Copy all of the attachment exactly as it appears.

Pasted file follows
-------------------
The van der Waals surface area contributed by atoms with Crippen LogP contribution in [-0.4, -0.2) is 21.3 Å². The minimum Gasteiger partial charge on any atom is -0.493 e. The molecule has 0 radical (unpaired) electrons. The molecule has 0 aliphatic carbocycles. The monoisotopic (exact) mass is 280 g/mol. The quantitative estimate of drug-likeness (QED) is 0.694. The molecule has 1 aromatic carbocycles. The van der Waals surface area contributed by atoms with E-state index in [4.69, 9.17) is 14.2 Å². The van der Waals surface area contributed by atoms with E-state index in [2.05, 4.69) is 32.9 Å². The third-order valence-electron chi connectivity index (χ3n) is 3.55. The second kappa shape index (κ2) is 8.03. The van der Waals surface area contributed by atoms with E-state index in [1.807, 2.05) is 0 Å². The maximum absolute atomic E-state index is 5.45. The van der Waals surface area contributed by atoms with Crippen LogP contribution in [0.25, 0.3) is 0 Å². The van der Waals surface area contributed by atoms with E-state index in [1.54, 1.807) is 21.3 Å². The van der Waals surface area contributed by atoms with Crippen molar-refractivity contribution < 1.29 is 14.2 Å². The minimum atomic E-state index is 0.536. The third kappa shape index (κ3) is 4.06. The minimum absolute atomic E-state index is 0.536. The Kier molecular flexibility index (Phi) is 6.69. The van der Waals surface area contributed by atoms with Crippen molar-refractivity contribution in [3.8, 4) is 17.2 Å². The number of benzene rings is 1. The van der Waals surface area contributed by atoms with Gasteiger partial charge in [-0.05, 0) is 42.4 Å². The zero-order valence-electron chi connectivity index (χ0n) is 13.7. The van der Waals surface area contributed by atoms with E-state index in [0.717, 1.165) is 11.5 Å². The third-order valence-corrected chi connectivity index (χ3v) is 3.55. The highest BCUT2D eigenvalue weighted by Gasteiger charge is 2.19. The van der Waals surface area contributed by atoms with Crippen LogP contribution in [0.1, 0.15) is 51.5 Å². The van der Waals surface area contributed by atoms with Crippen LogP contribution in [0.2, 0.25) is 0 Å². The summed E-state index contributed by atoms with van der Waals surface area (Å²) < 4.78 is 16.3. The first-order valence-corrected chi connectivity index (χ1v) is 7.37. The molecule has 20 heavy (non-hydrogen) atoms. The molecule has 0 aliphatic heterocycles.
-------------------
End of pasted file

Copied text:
The van der Waals surface area contributed by atoms with Crippen LogP contribution in [-0.4, -0.2) is 21.3 Å². The minimum Gasteiger partial charge on any atom is -0.493 e. The molecule has 0 radical (unpaired) electrons. The molecule has 0 aliphatic carbocycles. The monoisotopic (exact) mass is 280 g/mol. The quantitative estimate of drug-likeness (QED) is 0.694. The molecule has 1 aromatic carbocycles. The van der Waals surface area contributed by atoms with E-state index in [4.69, 9.17) is 14.2 Å². The van der Waals surface area contributed by atoms with E-state index in [2.05, 4.69) is 32.9 Å². The third-order valence-electron chi connectivity index (χ3n) is 3.55. The second kappa shape index (κ2) is 8.03. The van der Waals surface area contributed by atoms with E-state index in [1.807, 2.05) is 0 Å². The maximum absolute atomic E-state index is 5.45. The van der Waals surface area contributed by atoms with Crippen LogP contribution in [0.25, 0.3) is 0 Å². The van der Waals surface area contributed by atoms with E-state index in [1.54, 1.807) is 21.3 Å². The van der Waals surface area contributed by atoms with Crippen molar-refractivity contribution < 1.29 is 14.2 Å². The minimum atomic E-state index is 0.536. The third kappa shape index (κ3) is 4.06. The minimum absolute atomic E-state index is 0.536. The Kier molecular flexibility index (Phi) is 6.69. The van der Waals surface area contributed by atoms with Crippen molar-refractivity contribution in [3.8, 4) is 17.2 Å². The number of benzene rings is 1. The van der Waals surface area contributed by atoms with Gasteiger partial charge in [-0.05, 0) is 42.4 Å². The zero-order valence-electron chi connectivity index (χ0n) is 13.7. The van der Waals surface area contributed by atoms with E-state index in [0.717, 1.165) is 11.5 Å². The third-order valence-corrected chi connectivity index (χ3v) is 3.55. The highest BCUT2D eigenvalue weighted by Gasteiger charge is 2.19. The van der Waals surface area contributed by atoms with Crippen LogP contribution in [0.1, 0.15) is 51.5 Å². The van der Waals surface area contributed by atoms with Crippen LogP contribution in [0.2, 0.25) is 0 Å². The summed E-state index contributed by atoms with van der Waals surface area (Å²) < 4.78 is 16.3. The first-order valence-corrected chi connectivity index (χ1v) is 7.37. The molecule has 20 heavy (non-hydrogen) atoms. The molecule has 0 aliphatic heterocycles.